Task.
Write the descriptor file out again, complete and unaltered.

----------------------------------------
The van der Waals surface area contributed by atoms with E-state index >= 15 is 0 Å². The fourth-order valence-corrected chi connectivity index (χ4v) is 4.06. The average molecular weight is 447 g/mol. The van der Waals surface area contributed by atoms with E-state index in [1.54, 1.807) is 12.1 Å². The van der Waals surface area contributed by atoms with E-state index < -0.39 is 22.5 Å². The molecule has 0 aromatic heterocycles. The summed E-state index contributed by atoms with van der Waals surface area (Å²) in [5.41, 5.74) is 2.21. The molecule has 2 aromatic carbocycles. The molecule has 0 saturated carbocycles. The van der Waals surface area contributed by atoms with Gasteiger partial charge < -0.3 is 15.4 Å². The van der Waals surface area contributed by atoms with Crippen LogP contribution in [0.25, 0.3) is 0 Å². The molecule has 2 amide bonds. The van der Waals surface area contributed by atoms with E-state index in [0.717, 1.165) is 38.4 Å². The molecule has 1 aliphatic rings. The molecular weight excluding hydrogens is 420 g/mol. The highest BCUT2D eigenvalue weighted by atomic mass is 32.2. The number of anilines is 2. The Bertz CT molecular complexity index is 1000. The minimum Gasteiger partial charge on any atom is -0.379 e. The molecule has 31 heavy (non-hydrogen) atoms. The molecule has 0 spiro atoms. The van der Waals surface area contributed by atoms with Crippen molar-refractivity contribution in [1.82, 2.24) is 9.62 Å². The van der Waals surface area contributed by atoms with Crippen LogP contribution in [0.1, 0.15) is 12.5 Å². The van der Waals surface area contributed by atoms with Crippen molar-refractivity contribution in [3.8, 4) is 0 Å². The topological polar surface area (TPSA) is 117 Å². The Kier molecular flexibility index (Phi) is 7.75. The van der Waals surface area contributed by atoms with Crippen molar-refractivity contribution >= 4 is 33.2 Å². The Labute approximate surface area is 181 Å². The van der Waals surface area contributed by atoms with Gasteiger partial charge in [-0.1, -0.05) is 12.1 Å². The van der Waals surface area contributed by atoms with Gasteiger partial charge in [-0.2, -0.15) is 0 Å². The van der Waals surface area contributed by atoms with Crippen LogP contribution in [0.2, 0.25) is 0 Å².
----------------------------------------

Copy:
The van der Waals surface area contributed by atoms with E-state index >= 15 is 0 Å². The fourth-order valence-corrected chi connectivity index (χ4v) is 4.06. The average molecular weight is 447 g/mol. The van der Waals surface area contributed by atoms with E-state index in [1.54, 1.807) is 12.1 Å². The van der Waals surface area contributed by atoms with E-state index < -0.39 is 22.5 Å². The molecule has 0 aromatic heterocycles. The summed E-state index contributed by atoms with van der Waals surface area (Å²) in [5.41, 5.74) is 2.21. The molecule has 2 aromatic carbocycles. The molecule has 0 saturated carbocycles. The van der Waals surface area contributed by atoms with Gasteiger partial charge < -0.3 is 15.4 Å². The van der Waals surface area contributed by atoms with Crippen LogP contribution in [0.25, 0.3) is 0 Å². The molecule has 2 amide bonds. The van der Waals surface area contributed by atoms with E-state index in [0.717, 1.165) is 38.4 Å². The molecule has 1 aliphatic rings. The molecular weight excluding hydrogens is 420 g/mol. The highest BCUT2D eigenvalue weighted by atomic mass is 32.2. The number of anilines is 2. The Bertz CT molecular complexity index is 1000. The minimum Gasteiger partial charge on any atom is -0.379 e. The molecule has 31 heavy (non-hydrogen) atoms. The molecule has 0 spiro atoms. The van der Waals surface area contributed by atoms with Crippen molar-refractivity contribution in [1.82, 2.24) is 9.62 Å². The van der Waals surface area contributed by atoms with Crippen LogP contribution in [0.1, 0.15) is 12.5 Å². The van der Waals surface area contributed by atoms with Crippen molar-refractivity contribution in [3.8, 4) is 0 Å². The topological polar surface area (TPSA) is 117 Å². The Kier molecular flexibility index (Phi) is 7.75. The van der Waals surface area contributed by atoms with Crippen molar-refractivity contribution >= 4 is 33.2 Å². The Labute approximate surface area is 181 Å². The van der Waals surface area contributed by atoms with Gasteiger partial charge in [-0.1, -0.05) is 12.1 Å². The van der Waals surface area contributed by atoms with Gasteiger partial charge in [-0.2, -0.15) is 0 Å². The van der Waals surface area contributed by atoms with Crippen LogP contribution in [0.2, 0.25) is 0 Å².